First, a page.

Large epidemiologic study reveals anti-VEGF effects on IOP changes. Photo: Leo Skorin, OD. Click image to enlarge.
Generally, few serious adverse events have been reported following intravitreal injections of anti-VEGF agents, but some large randomized clinical trials have suggested that these injections might lead to a sustained rise in intraocular pressure (IOP) to increase the risk of glaucoma. A large epidemiologic study compared the risk of IOP increase among the three intravitreal anti-VEGF agents in non-diabetic patients without pre-existing glaucoma, noting that the incidence of IOP increase was higher among bevacizumab and ranibizumab users compared with aflibercept users.
The researchers used a regional administrative database to identify anti-VEGF patients over a nine-year period and followed them to the first incidence of IOP increase. They excluded those with diabetes, pre-existing IOP increase or previous use of dexamethasone implants. The study identified 6,585 new users of anti-VEGF: 1,749 aflibercept, 1,112 bevacizumab and 3,724 ranibizumab. Women made up 60% of the cohort which had a mean age of 73.6 years.
The study conducted multivariable Cox regression analyses (intention-to-treat and as-treated) to evaluate the risk of IOP increase between aflibercept, bevacizumab and ranibizumab after adjusting for potential confounding variables. IOP increase was defined as the first record of steroid-induced glaucoma or neovascular glaucoma codes, or the use of two glaucoma drugs dispensed within 180 days of each other.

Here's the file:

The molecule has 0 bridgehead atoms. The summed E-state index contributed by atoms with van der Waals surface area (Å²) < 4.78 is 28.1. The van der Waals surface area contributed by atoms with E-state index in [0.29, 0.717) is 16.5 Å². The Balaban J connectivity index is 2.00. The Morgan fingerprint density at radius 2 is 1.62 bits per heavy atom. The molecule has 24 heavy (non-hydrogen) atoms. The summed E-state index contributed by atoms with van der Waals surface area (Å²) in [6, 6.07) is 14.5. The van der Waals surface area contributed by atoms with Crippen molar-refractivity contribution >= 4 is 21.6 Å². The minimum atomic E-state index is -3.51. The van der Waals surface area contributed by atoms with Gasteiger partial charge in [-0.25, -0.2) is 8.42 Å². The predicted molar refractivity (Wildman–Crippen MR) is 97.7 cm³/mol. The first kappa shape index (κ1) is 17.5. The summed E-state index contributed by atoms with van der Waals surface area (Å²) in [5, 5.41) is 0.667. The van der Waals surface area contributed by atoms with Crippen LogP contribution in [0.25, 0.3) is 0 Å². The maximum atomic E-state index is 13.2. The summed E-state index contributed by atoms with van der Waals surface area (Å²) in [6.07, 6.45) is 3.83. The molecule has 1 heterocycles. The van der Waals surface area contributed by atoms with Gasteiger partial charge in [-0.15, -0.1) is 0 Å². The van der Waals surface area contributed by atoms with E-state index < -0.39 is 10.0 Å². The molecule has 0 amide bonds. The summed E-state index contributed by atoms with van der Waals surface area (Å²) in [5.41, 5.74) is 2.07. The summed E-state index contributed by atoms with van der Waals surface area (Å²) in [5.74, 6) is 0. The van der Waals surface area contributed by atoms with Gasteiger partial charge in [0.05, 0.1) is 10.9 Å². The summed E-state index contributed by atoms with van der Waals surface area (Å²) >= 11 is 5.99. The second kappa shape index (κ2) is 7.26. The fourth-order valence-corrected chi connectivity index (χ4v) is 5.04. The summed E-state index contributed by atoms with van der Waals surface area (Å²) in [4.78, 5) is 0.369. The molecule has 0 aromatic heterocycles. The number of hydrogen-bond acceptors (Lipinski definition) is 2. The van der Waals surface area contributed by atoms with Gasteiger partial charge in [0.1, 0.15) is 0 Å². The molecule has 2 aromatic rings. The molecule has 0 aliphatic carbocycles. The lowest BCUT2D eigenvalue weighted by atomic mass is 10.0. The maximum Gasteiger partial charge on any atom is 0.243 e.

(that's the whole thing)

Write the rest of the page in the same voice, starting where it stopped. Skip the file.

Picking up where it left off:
In the intention-to-treat analysis, the adjusted hazard ratio (HR) for incident IOP increase compared with aflibercept was higher for bevacizumab (HR=2.20) and ranibizumab users (HR=1.88) respectively. HRs remained even after excluding patients with a proxy of retinal vascular occlusion. The as-treated analysis confirmed such results (bevacizumab HR=3.76, ranibizumab HR=2.49).
The researchers suggested that repeated intravitreal injections of ranibizumab and bevacizumab may promote an inflammatory response due to increased placental growth factor levels in the eye. This could lead treated eyes to a higher risk of inflammatory-related increases in IOP than aflibercept.
“The results of our study are suggestive of an increased risk of IOP increase in non-diabetic patients who use bevacizumab and ranibizumab compared with users of aflibercept,” they concluded in their paper. “However, future studies are needed to confirm these results.”
Spini A, Giometto S, Donnini S, et al. Risk of intraocular pressure increase with intravitreal injections of vascular endothelial growth factor Inhibitors: a cohort study. Am J Ophthalmol. November 17, 2022. [Epub ahead of print].